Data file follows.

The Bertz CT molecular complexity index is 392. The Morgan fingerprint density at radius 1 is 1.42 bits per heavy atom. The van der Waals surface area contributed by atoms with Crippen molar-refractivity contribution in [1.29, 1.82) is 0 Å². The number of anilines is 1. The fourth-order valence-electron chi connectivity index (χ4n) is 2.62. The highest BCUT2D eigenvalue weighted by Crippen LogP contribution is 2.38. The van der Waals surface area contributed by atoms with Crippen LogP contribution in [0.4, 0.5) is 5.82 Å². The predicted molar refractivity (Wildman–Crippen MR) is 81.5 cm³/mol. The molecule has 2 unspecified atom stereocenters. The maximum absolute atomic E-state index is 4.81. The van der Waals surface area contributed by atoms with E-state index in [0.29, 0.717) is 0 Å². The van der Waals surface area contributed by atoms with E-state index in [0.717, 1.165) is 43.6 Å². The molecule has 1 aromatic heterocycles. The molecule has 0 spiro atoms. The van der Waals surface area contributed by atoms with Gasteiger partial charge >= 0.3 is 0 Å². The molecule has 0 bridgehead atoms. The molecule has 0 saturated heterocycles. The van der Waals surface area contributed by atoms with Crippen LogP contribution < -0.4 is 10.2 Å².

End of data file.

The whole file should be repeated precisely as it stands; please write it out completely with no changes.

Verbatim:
The Bertz CT molecular complexity index is 392. The Morgan fingerprint density at radius 1 is 1.42 bits per heavy atom. The van der Waals surface area contributed by atoms with Crippen molar-refractivity contribution in [1.29, 1.82) is 0 Å². The number of anilines is 1. The fourth-order valence-electron chi connectivity index (χ4n) is 2.62. The highest BCUT2D eigenvalue weighted by Crippen LogP contribution is 2.38. The van der Waals surface area contributed by atoms with Crippen LogP contribution in [0.4, 0.5) is 5.82 Å². The predicted molar refractivity (Wildman–Crippen MR) is 81.5 cm³/mol. The molecule has 2 unspecified atom stereocenters. The maximum absolute atomic E-state index is 4.81. The van der Waals surface area contributed by atoms with E-state index in [0.29, 0.717) is 0 Å². The van der Waals surface area contributed by atoms with E-state index in [0.717, 1.165) is 43.6 Å². The molecule has 1 aromatic heterocycles. The molecule has 0 spiro atoms. The van der Waals surface area contributed by atoms with Gasteiger partial charge >= 0.3 is 0 Å². The molecule has 0 bridgehead atoms. The molecule has 0 saturated heterocycles. The van der Waals surface area contributed by atoms with Crippen LogP contribution < -0.4 is 10.2 Å².